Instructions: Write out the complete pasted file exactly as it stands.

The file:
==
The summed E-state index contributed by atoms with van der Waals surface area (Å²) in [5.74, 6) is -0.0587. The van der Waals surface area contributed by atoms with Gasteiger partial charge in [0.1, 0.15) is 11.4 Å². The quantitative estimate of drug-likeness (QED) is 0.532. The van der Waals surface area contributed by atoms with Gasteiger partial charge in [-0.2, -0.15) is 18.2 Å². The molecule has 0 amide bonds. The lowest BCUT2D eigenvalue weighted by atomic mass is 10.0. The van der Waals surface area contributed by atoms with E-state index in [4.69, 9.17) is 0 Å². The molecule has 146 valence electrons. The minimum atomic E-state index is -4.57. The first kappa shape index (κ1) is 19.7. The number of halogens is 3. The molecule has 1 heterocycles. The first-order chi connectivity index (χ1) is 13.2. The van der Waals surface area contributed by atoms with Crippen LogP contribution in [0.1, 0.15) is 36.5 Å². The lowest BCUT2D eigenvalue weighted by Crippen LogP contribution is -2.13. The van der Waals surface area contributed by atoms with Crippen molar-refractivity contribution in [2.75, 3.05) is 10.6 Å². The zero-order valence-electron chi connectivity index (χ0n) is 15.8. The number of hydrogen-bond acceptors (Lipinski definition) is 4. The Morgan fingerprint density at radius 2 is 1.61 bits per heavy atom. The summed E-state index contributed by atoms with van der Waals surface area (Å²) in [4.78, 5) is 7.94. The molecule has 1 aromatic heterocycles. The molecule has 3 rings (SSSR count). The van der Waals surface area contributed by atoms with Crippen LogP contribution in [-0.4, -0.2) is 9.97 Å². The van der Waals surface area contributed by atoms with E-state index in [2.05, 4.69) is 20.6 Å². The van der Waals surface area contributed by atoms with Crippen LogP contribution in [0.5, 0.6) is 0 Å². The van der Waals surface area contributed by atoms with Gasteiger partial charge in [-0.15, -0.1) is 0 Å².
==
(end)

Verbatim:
The summed E-state index contributed by atoms with van der Waals surface area (Å²) in [5.74, 6) is -0.0587. The van der Waals surface area contributed by atoms with Gasteiger partial charge in [0.1, 0.15) is 11.4 Å². The quantitative estimate of drug-likeness (QED) is 0.532. The van der Waals surface area contributed by atoms with Gasteiger partial charge in [-0.2, -0.15) is 18.2 Å². The molecule has 0 amide bonds. The lowest BCUT2D eigenvalue weighted by atomic mass is 10.0. The van der Waals surface area contributed by atoms with E-state index in [4.69, 9.17) is 0 Å². The molecule has 146 valence electrons. The minimum atomic E-state index is -4.57. The first kappa shape index (κ1) is 19.7. The number of halogens is 3. The molecule has 1 heterocycles. The first-order chi connectivity index (χ1) is 13.2. The van der Waals surface area contributed by atoms with Crippen LogP contribution in [0.1, 0.15) is 36.5 Å². The lowest BCUT2D eigenvalue weighted by Crippen LogP contribution is -2.13. The van der Waals surface area contributed by atoms with Crippen molar-refractivity contribution in [2.75, 3.05) is 10.6 Å². The zero-order valence-electron chi connectivity index (χ0n) is 15.8. The number of hydrogen-bond acceptors (Lipinski definition) is 4. The Morgan fingerprint density at radius 2 is 1.61 bits per heavy atom. The summed E-state index contributed by atoms with van der Waals surface area (Å²) in [4.78, 5) is 7.94. The molecule has 1 aromatic heterocycles. The molecule has 3 rings (SSSR count). The van der Waals surface area contributed by atoms with Crippen LogP contribution in [-0.4, -0.2) is 9.97 Å². The van der Waals surface area contributed by atoms with E-state index in [2.05, 4.69) is 20.6 Å². The van der Waals surface area contributed by atoms with Crippen LogP contribution in [0.5, 0.6) is 0 Å². The van der Waals surface area contributed by atoms with Gasteiger partial charge in [-0.15, -0.1) is 0 Å².